$50 Million False Claims Act Penalty Constitutionally Excessive Where the Plaintiff Failed to Prove Any Actual Damages
In a case that has the government contract and compliance bars buzzing, Judge Anthony J. Trenga of the U.S. District Court for the Eastern District of Virginia ruled last month that a False Claims Act (FCA) qui tam plaintiff is not entitled to recover more than $50 million in statutory penalties under the Act where he failed to prove that the government had suffered any actual damages. United States ex rel. Bunk v. Birkart Globistics GmbH & Co., 2012WL488256 (E.D. Va. February 14, 2012). The court held that the statutorily-mandated civil penalty was “grossly disproportional to the harm caused by the Defendants,” and that the FCA, as applied to the facts of that case, “results in the imposition of an excessive fine in violation of the Eighth Amendment [of the Constitution].”
The False Claims Act has been around for almost 150 years, but Congress keeps amending it in repeated attempts to plug loopholes and reach even more alleged “fraud, waste and abuse.” Currently, False Claims qui tam plaintiffs (also known as “relators” or “whistleblowers”) can claim up to a 30% share of FCA damages, which include actual government losses (trebled), plus statutory penalties of between $5,500 to $11,000 for each false “claim,” in addition to attorneys’ fees and costs of suit. Recently, a qui tam plaintiff (in a FCA suit also in the Eastern District of Virginia) recovered a relator’s fee amounting to an astounding $40 million in settlement of a major case against a large government contractor. See the Department of Justice’s Press Release.
If the defendant caused the government to incur significant actual losses, trebling damages plus imposing statutory penalties for a reasonable number of “claims” is a harsh remedy, but usually passes constitutional muster. But where the damages are minimal or the number of false claims is relatively large, some courts are beginning to find that the statutory penalties amount to an unconstitutional excessive fine. See United States v. Bajakajian, 524 U.S. 321 (1998) (“a punitive forfeiture violates the Excessive Fines Clause if it is grossly disproportional to the gravity of a defendant’s offense”); United States ex rel. Smith v. Gilbert Realty Co., Inc., 840 F. Supp. 71 (E.D. Mich. 1993) (where actual damages totaled only $1,630, the court found that a penalty of $290,000, which represents a ratio of approximately 1:178, would be excessive and violated the Eighth Amendment of the United States Constitution).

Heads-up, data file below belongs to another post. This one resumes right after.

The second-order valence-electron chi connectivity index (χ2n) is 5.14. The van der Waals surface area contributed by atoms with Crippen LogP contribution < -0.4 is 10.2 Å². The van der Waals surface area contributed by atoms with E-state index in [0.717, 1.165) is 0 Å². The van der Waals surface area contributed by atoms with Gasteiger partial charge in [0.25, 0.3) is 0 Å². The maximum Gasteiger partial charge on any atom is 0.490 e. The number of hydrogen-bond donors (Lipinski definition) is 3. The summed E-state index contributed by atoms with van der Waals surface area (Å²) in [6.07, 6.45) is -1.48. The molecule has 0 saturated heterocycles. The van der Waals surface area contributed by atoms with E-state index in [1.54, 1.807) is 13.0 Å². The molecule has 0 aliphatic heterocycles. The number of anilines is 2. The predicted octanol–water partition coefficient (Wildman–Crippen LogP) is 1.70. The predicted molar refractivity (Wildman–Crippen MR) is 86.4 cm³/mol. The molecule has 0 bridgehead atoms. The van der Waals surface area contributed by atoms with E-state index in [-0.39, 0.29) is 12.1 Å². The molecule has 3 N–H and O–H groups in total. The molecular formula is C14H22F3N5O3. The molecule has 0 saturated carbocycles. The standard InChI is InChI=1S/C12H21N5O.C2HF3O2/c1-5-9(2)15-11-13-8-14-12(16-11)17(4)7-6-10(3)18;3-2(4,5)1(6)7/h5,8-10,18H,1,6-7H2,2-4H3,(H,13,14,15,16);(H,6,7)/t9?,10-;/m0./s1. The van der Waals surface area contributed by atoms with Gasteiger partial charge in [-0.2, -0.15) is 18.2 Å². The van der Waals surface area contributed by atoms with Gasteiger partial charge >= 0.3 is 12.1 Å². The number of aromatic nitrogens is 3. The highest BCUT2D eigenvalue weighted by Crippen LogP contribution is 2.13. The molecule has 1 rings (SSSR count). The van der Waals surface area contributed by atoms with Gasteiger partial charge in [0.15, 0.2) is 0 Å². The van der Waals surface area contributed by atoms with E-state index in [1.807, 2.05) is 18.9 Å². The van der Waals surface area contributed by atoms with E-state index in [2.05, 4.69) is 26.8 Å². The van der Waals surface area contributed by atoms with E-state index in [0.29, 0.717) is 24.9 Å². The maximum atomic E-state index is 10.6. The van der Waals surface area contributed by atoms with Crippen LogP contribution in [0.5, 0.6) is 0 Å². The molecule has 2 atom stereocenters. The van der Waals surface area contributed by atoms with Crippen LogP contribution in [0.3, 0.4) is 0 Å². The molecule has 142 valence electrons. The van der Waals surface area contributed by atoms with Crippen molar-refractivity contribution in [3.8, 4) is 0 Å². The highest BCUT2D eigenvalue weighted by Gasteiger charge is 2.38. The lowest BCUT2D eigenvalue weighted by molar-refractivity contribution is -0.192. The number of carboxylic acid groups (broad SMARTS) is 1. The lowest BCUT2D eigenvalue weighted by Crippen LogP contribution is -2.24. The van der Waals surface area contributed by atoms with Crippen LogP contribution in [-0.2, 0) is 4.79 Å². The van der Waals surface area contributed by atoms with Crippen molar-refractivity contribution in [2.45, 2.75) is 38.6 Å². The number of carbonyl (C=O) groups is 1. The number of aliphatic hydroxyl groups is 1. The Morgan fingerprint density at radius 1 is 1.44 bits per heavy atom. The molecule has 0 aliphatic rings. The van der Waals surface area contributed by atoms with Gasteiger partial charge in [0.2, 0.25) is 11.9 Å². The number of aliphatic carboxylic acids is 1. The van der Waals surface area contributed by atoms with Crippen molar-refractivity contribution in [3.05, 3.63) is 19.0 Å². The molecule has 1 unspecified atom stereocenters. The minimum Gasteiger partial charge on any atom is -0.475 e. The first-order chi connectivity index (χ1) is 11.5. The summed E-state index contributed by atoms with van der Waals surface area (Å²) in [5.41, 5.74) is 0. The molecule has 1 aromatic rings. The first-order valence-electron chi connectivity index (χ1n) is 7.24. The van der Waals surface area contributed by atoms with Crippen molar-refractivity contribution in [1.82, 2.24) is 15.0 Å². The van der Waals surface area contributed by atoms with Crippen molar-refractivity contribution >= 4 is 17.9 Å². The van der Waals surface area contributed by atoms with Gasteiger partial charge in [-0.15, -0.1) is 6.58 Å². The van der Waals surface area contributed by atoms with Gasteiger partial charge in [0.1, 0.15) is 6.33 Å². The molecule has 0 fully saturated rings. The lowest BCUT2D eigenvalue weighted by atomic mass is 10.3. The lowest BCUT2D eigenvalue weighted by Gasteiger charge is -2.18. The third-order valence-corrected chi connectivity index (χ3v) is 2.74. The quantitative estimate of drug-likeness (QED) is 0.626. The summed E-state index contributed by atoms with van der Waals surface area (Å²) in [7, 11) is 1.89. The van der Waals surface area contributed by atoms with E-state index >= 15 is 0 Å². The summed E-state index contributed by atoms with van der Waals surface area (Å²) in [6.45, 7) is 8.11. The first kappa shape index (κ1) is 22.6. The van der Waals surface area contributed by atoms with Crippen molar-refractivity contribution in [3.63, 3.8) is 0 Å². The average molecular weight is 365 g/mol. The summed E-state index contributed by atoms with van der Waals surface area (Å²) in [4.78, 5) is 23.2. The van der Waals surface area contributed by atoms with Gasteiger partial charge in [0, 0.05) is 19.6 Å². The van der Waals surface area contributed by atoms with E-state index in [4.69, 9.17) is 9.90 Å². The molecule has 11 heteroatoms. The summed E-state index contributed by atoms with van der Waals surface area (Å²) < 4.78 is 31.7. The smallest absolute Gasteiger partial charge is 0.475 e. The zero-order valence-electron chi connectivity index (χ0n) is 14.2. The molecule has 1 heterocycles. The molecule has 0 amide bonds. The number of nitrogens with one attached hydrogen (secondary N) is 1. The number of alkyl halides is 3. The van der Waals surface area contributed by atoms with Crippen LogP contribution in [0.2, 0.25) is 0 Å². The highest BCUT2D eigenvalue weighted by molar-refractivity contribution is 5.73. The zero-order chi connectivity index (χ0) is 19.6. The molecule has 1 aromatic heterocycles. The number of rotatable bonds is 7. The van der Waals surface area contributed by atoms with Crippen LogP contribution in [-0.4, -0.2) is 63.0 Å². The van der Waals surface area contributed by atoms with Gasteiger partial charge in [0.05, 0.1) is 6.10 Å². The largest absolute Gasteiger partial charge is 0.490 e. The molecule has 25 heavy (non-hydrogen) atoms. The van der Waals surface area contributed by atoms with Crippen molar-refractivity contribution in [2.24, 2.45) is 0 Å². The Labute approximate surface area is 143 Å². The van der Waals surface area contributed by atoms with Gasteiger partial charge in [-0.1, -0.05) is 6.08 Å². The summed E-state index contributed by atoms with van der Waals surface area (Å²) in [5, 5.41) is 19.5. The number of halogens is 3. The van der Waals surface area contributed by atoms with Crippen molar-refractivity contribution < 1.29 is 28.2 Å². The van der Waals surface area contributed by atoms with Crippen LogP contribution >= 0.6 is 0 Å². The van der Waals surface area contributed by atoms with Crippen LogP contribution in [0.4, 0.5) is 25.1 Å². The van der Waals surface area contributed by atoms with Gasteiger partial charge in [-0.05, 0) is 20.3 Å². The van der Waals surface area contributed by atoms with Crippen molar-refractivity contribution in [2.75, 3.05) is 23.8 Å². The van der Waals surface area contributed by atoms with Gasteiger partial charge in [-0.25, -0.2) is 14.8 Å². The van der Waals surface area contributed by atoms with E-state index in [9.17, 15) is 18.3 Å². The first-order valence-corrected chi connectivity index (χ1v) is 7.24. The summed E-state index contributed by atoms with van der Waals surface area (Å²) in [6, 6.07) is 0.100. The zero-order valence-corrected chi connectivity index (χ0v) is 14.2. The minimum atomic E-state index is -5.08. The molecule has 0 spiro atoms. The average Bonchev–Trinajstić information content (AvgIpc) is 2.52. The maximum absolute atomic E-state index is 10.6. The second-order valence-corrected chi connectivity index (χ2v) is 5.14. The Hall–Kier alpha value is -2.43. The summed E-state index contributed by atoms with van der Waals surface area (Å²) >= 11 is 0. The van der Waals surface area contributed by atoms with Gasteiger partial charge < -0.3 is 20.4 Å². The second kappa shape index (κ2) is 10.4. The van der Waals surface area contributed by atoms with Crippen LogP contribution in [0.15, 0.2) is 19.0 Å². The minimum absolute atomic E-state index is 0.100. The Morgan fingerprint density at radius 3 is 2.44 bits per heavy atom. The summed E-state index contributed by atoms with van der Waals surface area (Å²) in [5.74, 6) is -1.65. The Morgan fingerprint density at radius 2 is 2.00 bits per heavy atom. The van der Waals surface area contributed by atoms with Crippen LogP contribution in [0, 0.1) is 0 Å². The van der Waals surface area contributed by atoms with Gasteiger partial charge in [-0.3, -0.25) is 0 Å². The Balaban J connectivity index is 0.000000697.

In the Birkart case, the relator failed to prove that the government had suffered any damages at all, but then sought to charge statutory penalties for each of 9,136 small, allegedly false, invoices rendered under a contract for the packing and transportation of personal goods for U.S. military dependents moving in and out of Europe. The “falsity” of the invoices arose out of an alleged price fixing conspiracy among competitors for the prime contract. But, even though there had been some collusion between bidders, the prices for the services bid were actually lower than those under a predecessor contract, and the relator was unable to prove that the alleged conspiracy had actually cost the government any money. At trial, the relator put on no proof at all of actual damages, but relied only upon the stipulated fact that a large number of separate “claims” had been submitted under the contract to prove its claim for the statutory penalties.
The Birkart court was troubled by the lack of proof of actual damages to the government and held a post-verdict hearing on the issue of whether the government suffered a loss. When the relator even then failed to convince the court that there had been any loss to the government, the court considered the issues of (1) the relationship of the mandated civil penalties to the harm; (2) the benefits the defendants derived from the illegally procured contract; (3) the deference to be afforded to the penalty provisions of the statute; and (4) the criminal penalties that pertain to the subject matter of the defendants’ conduct, and concluded that the $50 million in statutory penalties proposed were grossly disproportionate and thus Constitutionally excessive. While the court considered the possibility of reducing the fines to what it thought to be a constitutionally reasonable amount, it found no statutory or judicial guidance allowing it to do so and thus held that the plaintiff was not entitled to recover any penalties at all.
The Birkart case is a district court case and may not be sustained on appeal. (An appeal to the Fourth Circuit Court of Appeals was noted on March 13, 2012.) In the meantime, however, the decision may be useful to defendants in arguing that the government should not pursue cases where there is no real, out-of-pocket loss to the government, but perhaps only a theoretical or a nominal loss. Whether or not the decision is sustained on appeal, however, the Birkart case will make it extremely unlikely that any future plaintiff will skip proof of actual damages and rely solely upon statutory penalties as the basis of its claims.